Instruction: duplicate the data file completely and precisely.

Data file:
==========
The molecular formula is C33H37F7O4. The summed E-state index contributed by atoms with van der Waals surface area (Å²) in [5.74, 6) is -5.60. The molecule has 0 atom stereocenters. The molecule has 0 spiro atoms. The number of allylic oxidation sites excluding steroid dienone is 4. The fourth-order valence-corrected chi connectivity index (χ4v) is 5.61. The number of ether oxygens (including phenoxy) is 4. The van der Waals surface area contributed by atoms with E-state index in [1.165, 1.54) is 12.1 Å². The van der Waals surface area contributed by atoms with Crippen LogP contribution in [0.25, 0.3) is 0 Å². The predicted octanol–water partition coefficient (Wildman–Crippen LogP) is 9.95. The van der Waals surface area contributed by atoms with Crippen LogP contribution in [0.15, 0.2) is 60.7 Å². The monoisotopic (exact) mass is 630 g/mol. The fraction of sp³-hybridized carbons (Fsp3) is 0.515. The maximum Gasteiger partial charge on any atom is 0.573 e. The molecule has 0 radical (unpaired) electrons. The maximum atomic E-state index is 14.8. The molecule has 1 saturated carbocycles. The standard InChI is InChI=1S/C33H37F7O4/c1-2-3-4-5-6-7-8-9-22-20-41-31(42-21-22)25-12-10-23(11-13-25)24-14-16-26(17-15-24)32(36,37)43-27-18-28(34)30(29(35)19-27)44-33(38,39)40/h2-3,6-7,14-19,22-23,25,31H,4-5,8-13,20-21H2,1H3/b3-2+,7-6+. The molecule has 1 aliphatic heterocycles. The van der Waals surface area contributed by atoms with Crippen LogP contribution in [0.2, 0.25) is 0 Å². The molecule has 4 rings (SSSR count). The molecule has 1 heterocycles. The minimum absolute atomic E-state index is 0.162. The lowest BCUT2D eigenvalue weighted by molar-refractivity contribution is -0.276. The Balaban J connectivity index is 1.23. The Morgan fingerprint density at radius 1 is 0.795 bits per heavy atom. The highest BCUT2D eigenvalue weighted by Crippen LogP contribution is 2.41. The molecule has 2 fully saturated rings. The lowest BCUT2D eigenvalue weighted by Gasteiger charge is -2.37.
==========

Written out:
The molecular formula is C33H37F7O4. The summed E-state index contributed by atoms with van der Waals surface area (Å²) in [5.74, 6) is -5.60. The molecule has 0 atom stereocenters. The molecule has 0 spiro atoms. The number of allylic oxidation sites excluding steroid dienone is 4. The fourth-order valence-corrected chi connectivity index (χ4v) is 5.61. The number of ether oxygens (including phenoxy) is 4. The van der Waals surface area contributed by atoms with E-state index in [1.165, 1.54) is 12.1 Å². The van der Waals surface area contributed by atoms with Crippen LogP contribution in [0.25, 0.3) is 0 Å². The predicted octanol–water partition coefficient (Wildman–Crippen LogP) is 9.95. The van der Waals surface area contributed by atoms with Crippen LogP contribution in [0.15, 0.2) is 60.7 Å². The monoisotopic (exact) mass is 630 g/mol. The fraction of sp³-hybridized carbons (Fsp3) is 0.515. The maximum Gasteiger partial charge on any atom is 0.573 e. The molecule has 0 radical (unpaired) electrons. The maximum atomic E-state index is 14.8. The molecule has 1 saturated carbocycles. The standard InChI is InChI=1S/C33H37F7O4/c1-2-3-4-5-6-7-8-9-22-20-41-31(42-21-22)25-12-10-23(11-13-25)24-14-16-26(17-15-24)32(36,37)43-27-18-28(34)30(29(35)19-27)44-33(38,39)40/h2-3,6-7,14-19,22-23,25,31H,4-5,8-13,20-21H2,1H3/b3-2+,7-6+. The molecule has 1 aliphatic heterocycles. The van der Waals surface area contributed by atoms with Crippen LogP contribution in [0.2, 0.25) is 0 Å². The molecule has 4 rings (SSSR count). The molecule has 1 heterocycles. The minimum absolute atomic E-state index is 0.162. The lowest BCUT2D eigenvalue weighted by molar-refractivity contribution is -0.276. The Balaban J connectivity index is 1.23. The Morgan fingerprint density at radius 1 is 0.795 bits per heavy atom. The highest BCUT2D eigenvalue weighted by Crippen LogP contribution is 2.41. The molecule has 2 fully saturated rings. The lowest BCUT2D eigenvalue weighted by Gasteiger charge is -2.37.